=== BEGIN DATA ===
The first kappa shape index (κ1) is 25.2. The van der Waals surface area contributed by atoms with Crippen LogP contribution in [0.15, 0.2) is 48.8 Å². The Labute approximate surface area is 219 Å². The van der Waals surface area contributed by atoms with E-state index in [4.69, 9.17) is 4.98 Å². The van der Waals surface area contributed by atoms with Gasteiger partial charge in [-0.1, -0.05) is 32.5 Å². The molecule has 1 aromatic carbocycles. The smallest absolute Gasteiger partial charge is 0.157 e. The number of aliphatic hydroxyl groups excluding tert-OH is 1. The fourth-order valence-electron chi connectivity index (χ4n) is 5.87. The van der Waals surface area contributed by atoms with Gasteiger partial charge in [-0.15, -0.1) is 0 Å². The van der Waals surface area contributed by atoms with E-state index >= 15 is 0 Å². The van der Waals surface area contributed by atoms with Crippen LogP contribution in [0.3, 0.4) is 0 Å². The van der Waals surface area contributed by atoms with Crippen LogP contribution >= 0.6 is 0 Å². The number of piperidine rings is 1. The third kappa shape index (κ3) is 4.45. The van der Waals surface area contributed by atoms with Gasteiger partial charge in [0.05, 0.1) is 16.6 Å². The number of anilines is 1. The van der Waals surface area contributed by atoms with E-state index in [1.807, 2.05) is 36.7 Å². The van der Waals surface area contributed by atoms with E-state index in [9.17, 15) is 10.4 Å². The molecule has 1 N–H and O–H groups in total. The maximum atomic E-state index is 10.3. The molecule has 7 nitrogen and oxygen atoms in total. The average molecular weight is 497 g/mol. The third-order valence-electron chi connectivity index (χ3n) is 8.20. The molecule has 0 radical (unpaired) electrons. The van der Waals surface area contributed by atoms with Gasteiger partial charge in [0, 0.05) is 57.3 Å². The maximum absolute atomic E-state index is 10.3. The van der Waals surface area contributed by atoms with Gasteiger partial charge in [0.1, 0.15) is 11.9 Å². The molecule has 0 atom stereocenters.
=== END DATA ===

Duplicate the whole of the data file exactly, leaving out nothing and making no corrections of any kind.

The first kappa shape index (κ1) is 25.2. The van der Waals surface area contributed by atoms with Crippen LogP contribution in [0.15, 0.2) is 48.8 Å². The Labute approximate surface area is 219 Å². The van der Waals surface area contributed by atoms with E-state index in [4.69, 9.17) is 4.98 Å². The van der Waals surface area contributed by atoms with Gasteiger partial charge in [-0.1, -0.05) is 32.5 Å². The molecule has 1 aromatic carbocycles. The smallest absolute Gasteiger partial charge is 0.157 e. The number of aliphatic hydroxyl groups excluding tert-OH is 1. The fourth-order valence-electron chi connectivity index (χ4n) is 5.87. The van der Waals surface area contributed by atoms with Gasteiger partial charge in [-0.15, -0.1) is 0 Å². The van der Waals surface area contributed by atoms with E-state index >= 15 is 0 Å². The van der Waals surface area contributed by atoms with Crippen LogP contribution in [0.3, 0.4) is 0 Å². The van der Waals surface area contributed by atoms with Crippen LogP contribution >= 0.6 is 0 Å². The number of piperidine rings is 1. The third kappa shape index (κ3) is 4.45. The van der Waals surface area contributed by atoms with Gasteiger partial charge in [0.05, 0.1) is 16.6 Å². The number of anilines is 1. The van der Waals surface area contributed by atoms with E-state index in [1.807, 2.05) is 36.7 Å². The van der Waals surface area contributed by atoms with E-state index in [9.17, 15) is 10.4 Å². The molecule has 1 N–H and O–H groups in total. The maximum atomic E-state index is 10.3. The molecule has 7 nitrogen and oxygen atoms in total. The average molecular weight is 497 g/mol. The third-order valence-electron chi connectivity index (χ3n) is 8.20. The molecule has 0 radical (unpaired) electrons. The van der Waals surface area contributed by atoms with Gasteiger partial charge in [0, 0.05) is 57.3 Å². The maximum absolute atomic E-state index is 10.3. The van der Waals surface area contributed by atoms with Gasteiger partial charge in [0.1, 0.15) is 11.9 Å². The molecule has 0 atom stereocenters.